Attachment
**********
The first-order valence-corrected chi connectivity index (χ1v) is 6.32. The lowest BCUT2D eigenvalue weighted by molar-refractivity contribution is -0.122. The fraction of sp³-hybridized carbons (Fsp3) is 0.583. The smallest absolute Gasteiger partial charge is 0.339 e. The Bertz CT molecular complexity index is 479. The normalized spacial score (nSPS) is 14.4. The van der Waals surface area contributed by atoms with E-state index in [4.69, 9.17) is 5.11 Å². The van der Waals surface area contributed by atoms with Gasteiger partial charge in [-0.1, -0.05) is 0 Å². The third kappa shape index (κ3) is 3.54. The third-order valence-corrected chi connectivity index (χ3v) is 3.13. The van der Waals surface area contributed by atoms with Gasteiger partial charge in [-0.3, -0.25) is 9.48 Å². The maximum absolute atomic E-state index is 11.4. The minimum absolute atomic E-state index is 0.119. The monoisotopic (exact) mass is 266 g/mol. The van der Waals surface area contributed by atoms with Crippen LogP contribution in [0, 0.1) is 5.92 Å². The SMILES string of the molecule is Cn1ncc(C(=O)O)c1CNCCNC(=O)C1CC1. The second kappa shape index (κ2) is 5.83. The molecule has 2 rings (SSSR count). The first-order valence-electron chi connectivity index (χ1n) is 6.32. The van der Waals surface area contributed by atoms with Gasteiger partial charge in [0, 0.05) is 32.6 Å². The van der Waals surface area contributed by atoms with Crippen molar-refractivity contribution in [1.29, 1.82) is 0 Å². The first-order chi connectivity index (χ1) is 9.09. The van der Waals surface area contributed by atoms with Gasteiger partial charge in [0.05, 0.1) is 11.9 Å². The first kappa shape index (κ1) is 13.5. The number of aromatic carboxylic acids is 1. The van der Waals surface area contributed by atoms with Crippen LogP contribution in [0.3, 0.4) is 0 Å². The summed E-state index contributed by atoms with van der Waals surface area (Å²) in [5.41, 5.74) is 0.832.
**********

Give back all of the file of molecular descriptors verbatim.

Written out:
The first-order valence-corrected chi connectivity index (χ1v) is 6.32. The lowest BCUT2D eigenvalue weighted by molar-refractivity contribution is -0.122. The fraction of sp³-hybridized carbons (Fsp3) is 0.583. The smallest absolute Gasteiger partial charge is 0.339 e. The Bertz CT molecular complexity index is 479. The normalized spacial score (nSPS) is 14.4. The van der Waals surface area contributed by atoms with E-state index in [4.69, 9.17) is 5.11 Å². The van der Waals surface area contributed by atoms with Gasteiger partial charge in [-0.1, -0.05) is 0 Å². The third kappa shape index (κ3) is 3.54. The third-order valence-corrected chi connectivity index (χ3v) is 3.13. The van der Waals surface area contributed by atoms with Gasteiger partial charge in [-0.3, -0.25) is 9.48 Å². The maximum absolute atomic E-state index is 11.4. The minimum absolute atomic E-state index is 0.119. The monoisotopic (exact) mass is 266 g/mol. The van der Waals surface area contributed by atoms with Crippen LogP contribution in [0, 0.1) is 5.92 Å². The SMILES string of the molecule is Cn1ncc(C(=O)O)c1CNCCNC(=O)C1CC1. The second kappa shape index (κ2) is 5.83. The molecule has 2 rings (SSSR count). The first-order valence-electron chi connectivity index (χ1n) is 6.32. The van der Waals surface area contributed by atoms with Gasteiger partial charge in [0, 0.05) is 32.6 Å². The van der Waals surface area contributed by atoms with Crippen molar-refractivity contribution in [1.29, 1.82) is 0 Å². The first-order chi connectivity index (χ1) is 9.09. The van der Waals surface area contributed by atoms with Gasteiger partial charge in [0.05, 0.1) is 11.9 Å². The first kappa shape index (κ1) is 13.5. The number of aromatic carboxylic acids is 1. The van der Waals surface area contributed by atoms with Crippen LogP contribution in [0.3, 0.4) is 0 Å². The summed E-state index contributed by atoms with van der Waals surface area (Å²) in [5.41, 5.74) is 0.832.